Plan Your Trip to Haida Gwaii

Share  Facebook Twitter Pinterest | Print Your browser does not support SVG.

Haida Gwaii

Note: As of July 1, 2021, Haida Gwaii is open for recreational travel. Before arriving on the islands, visitors are strongly encouraged to take the Haida Gwaii Pledge and learn how to travel to Haida Gwaii respectfully. Visitors are also strongly encouraged to arrive fully vaccinated.

Located off the northwest coast of BC, Haida Gwaii is an ideal destination to experience the rugged and remote wilderness that British Columbia is known for. This chain of islands is home to the Haida Nation, and it is one of Canada’s most historically, culturally, and geographically unique areas.

A boardwalk winding into a moss covered forest.

What to do in Haida Gwaii

For the adventurous crowd there is no shortage of activities, and the ocean is the obvious place to start. Fishing resorts and kayak rental companies allow you to get out on the water and experience the islands’ beaches and coastal bluffs. Check out Langara Fishing Lodge and Kitgoro Kayaking to start. Hiking and camping offer immersive experiences in the outdoors, and keen birdwatchers should head to the Delkatla Wildlife Sanctuary.

Two boats sitting on the shore.

Two words can describe Haida Gwaii cuisine: seafood and abundance. At Keenawii’s Kitchen, owner Roberta Olson opens her home for waterfront feasts of salmon, shellfish, and seasonal fare. Traditional Haida preparation and ingredients feature prominently in her dishes.

Locals here have a deep sense of place and culture. For a destination with a year-round population in the low thousands, Haida Gwaii has a remarkable number of museums and art galleries. Start at the Haida Heritage Centre, operated by the Haida Nation. The centre provides an introduction to the history and living culture of the Haida, including a museum, a carving shed, and six poles to represent six of the southernmost villages on Haida Gwaii.

The Haida Heritage Centre.

There is a lot of potential ground to cover, but pace yourself. The ancient Haida culture, dense rainforests, and expansive beaches have a mythical vibe. If you’re in too much of a hurry, you might miss it.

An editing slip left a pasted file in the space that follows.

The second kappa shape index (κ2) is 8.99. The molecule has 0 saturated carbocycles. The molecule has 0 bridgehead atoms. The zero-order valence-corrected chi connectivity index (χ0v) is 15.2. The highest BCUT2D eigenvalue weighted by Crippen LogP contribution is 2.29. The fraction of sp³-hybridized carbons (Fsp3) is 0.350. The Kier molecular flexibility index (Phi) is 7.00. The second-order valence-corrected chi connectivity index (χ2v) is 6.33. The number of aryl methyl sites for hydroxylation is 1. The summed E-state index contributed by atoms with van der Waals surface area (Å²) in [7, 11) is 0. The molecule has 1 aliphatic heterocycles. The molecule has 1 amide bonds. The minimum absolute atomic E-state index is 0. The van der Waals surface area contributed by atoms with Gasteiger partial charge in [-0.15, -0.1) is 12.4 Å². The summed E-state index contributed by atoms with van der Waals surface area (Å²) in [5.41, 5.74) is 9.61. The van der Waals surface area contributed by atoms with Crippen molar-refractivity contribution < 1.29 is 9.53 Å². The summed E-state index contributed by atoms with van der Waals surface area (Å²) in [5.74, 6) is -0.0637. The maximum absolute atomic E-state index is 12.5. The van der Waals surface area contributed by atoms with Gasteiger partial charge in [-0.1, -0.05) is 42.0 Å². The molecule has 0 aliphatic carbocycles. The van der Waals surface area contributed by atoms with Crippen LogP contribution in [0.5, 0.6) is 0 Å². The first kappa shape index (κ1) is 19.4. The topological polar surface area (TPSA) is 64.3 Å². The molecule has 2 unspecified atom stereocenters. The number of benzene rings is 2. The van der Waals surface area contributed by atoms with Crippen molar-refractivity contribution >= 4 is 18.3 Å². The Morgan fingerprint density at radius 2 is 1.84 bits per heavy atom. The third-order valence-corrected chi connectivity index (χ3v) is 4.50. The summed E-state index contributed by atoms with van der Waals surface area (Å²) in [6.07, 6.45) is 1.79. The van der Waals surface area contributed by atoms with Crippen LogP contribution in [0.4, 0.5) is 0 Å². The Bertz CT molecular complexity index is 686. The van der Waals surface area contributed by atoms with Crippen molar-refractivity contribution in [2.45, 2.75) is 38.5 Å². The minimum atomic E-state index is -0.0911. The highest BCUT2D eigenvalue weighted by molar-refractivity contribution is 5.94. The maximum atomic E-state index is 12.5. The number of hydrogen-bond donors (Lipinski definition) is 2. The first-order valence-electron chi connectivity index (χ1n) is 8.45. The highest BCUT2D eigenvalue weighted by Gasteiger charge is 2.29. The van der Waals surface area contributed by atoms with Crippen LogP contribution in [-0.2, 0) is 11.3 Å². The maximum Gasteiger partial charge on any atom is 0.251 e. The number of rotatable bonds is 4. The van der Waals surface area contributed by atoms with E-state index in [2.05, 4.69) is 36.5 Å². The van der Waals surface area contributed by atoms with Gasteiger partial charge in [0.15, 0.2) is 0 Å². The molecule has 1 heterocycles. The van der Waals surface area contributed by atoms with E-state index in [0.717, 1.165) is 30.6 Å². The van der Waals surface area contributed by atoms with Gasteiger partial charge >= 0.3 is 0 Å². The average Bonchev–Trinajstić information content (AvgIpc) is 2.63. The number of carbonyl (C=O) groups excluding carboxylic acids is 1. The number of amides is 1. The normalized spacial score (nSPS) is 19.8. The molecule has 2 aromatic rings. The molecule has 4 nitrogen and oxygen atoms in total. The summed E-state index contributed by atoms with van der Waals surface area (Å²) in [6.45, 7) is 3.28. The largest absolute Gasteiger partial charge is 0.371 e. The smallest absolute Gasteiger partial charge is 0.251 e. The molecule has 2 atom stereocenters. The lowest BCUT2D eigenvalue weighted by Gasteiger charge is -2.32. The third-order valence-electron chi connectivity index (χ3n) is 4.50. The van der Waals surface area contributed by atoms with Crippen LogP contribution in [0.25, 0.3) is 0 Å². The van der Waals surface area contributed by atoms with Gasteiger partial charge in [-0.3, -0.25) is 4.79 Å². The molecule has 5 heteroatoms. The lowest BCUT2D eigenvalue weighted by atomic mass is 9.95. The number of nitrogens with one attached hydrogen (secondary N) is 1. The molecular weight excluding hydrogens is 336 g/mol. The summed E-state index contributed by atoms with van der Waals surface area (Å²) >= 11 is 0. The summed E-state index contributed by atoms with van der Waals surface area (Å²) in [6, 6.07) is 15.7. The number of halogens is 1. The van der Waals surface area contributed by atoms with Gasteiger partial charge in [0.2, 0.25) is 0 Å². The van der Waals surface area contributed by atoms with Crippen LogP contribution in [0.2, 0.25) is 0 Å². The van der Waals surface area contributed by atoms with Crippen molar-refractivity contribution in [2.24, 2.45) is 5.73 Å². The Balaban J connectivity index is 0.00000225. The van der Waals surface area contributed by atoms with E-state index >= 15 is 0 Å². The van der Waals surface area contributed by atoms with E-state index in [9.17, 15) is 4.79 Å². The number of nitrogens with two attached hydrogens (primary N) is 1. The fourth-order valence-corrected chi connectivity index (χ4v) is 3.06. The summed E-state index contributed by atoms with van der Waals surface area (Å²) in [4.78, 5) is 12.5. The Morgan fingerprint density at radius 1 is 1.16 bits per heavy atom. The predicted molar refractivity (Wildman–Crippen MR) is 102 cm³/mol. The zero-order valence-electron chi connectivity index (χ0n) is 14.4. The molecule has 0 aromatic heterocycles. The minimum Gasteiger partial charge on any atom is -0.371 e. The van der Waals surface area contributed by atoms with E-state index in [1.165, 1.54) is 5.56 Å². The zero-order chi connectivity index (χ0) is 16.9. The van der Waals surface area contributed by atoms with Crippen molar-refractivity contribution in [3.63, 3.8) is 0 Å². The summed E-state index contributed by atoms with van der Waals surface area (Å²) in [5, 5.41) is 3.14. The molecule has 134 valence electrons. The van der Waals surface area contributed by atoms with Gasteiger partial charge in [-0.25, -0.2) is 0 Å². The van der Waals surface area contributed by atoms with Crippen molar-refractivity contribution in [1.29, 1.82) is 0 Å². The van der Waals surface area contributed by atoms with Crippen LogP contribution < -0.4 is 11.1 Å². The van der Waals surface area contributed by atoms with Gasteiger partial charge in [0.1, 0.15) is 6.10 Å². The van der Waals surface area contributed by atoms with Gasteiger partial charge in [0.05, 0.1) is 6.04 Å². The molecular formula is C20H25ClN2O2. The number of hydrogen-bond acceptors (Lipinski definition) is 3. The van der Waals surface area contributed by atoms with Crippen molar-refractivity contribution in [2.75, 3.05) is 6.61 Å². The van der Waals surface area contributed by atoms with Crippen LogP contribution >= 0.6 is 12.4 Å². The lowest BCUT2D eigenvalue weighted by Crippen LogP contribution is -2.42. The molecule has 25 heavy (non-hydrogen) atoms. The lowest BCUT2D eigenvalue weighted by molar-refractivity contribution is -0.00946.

Where to stay in Haida Gwaii

Skidegate, Masset, and the Village of Daajing Giids are the three largest towns on Haida Gwaii, and they are home to many of its services. There is no shortage of places to stay, and the islands’ remote location lends itself to intimate accommodation. The Copper Beech House Bed and Breakfast in Masset, owned by Canadian poet Susan Musgrave, is renowned for its warmth and character. Haida House at Tllaal receives rave reviews for complementing its natural surroundings.

A woman standing between two old totem poles.

How to get to Haida Gwaii

Haida Gwaii comprises two main islands: Graham Island to the north, where most of the population and services are found, and Moresby Island to the south, home to Gwaii Haanas National Park Reserve, National Marine Conservation Area, and Haida Heritage Site. These two main islands, along with 150 smaller ones, make up the archipelago once known as the Queen Charlotte Islands.

Pacific Coastal Airlines flies into Masset (on Graham Island) from several communities in BC, and daily flights from Vancouver to Sandspit Airport on Moresby Island are available year round with Air Canada (twice daily in the summer).

Renting a car from the airport is recommended, as taxis only operate in major communities. There are no shuttles or services between towns, but guided tours are a convenient alternative.

A stone pillar on the coast with some tree on top.